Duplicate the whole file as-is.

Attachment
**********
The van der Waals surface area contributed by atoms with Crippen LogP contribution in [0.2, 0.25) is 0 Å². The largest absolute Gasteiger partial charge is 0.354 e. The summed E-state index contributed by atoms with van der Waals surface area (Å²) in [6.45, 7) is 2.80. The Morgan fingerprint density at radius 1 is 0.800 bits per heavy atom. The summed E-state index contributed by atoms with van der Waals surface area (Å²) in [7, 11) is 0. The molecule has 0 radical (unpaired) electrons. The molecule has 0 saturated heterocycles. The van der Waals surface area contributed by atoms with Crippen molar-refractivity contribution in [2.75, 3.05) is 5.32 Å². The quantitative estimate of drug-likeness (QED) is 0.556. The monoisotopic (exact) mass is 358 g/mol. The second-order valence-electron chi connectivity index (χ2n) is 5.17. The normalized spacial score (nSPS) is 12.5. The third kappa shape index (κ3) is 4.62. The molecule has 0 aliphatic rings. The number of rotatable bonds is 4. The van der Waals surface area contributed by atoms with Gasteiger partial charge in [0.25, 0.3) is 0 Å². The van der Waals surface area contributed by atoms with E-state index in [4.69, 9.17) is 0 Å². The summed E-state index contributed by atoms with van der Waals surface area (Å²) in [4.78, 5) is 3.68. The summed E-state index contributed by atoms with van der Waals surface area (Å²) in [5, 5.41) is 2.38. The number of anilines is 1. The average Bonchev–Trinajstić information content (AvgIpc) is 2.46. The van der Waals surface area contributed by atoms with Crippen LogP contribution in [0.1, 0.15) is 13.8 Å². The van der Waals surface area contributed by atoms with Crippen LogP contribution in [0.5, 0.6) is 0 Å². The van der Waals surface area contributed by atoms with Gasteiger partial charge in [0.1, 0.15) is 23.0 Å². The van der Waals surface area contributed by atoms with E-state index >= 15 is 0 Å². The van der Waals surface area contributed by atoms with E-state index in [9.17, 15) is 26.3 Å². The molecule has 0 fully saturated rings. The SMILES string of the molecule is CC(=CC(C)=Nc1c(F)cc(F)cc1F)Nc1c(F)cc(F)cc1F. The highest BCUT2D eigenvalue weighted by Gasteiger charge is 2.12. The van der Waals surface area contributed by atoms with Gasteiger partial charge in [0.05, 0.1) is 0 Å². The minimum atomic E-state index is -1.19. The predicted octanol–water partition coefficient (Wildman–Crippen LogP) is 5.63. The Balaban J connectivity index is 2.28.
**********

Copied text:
The van der Waals surface area contributed by atoms with Crippen LogP contribution in [0.2, 0.25) is 0 Å². The largest absolute Gasteiger partial charge is 0.354 e. The summed E-state index contributed by atoms with van der Waals surface area (Å²) in [6.45, 7) is 2.80. The Morgan fingerprint density at radius 1 is 0.800 bits per heavy atom. The summed E-state index contributed by atoms with van der Waals surface area (Å²) in [7, 11) is 0. The molecule has 0 radical (unpaired) electrons. The molecule has 0 saturated heterocycles. The van der Waals surface area contributed by atoms with Crippen molar-refractivity contribution in [2.75, 3.05) is 5.32 Å². The quantitative estimate of drug-likeness (QED) is 0.556. The monoisotopic (exact) mass is 358 g/mol. The second-order valence-electron chi connectivity index (χ2n) is 5.17. The normalized spacial score (nSPS) is 12.5. The third kappa shape index (κ3) is 4.62. The molecule has 0 aliphatic rings. The number of rotatable bonds is 4. The van der Waals surface area contributed by atoms with Gasteiger partial charge in [0.25, 0.3) is 0 Å². The van der Waals surface area contributed by atoms with E-state index in [4.69, 9.17) is 0 Å². The summed E-state index contributed by atoms with van der Waals surface area (Å²) in [4.78, 5) is 3.68. The summed E-state index contributed by atoms with van der Waals surface area (Å²) in [5, 5.41) is 2.38. The number of anilines is 1. The average Bonchev–Trinajstić information content (AvgIpc) is 2.46. The van der Waals surface area contributed by atoms with Crippen LogP contribution in [0.1, 0.15) is 13.8 Å². The van der Waals surface area contributed by atoms with Crippen LogP contribution in [0.5, 0.6) is 0 Å². The van der Waals surface area contributed by atoms with Gasteiger partial charge in [0.1, 0.15) is 23.0 Å². The van der Waals surface area contributed by atoms with E-state index >= 15 is 0 Å². The van der Waals surface area contributed by atoms with E-state index in [9.17, 15) is 26.3 Å². The molecule has 0 fully saturated rings. The SMILES string of the molecule is CC(=CC(C)=Nc1c(F)cc(F)cc1F)Nc1c(F)cc(F)cc1F. The highest BCUT2D eigenvalue weighted by Gasteiger charge is 2.12. The van der Waals surface area contributed by atoms with Gasteiger partial charge in [0.05, 0.1) is 0 Å². The minimum atomic E-state index is -1.19. The predicted octanol–water partition coefficient (Wildman–Crippen LogP) is 5.63. The Balaban J connectivity index is 2.28.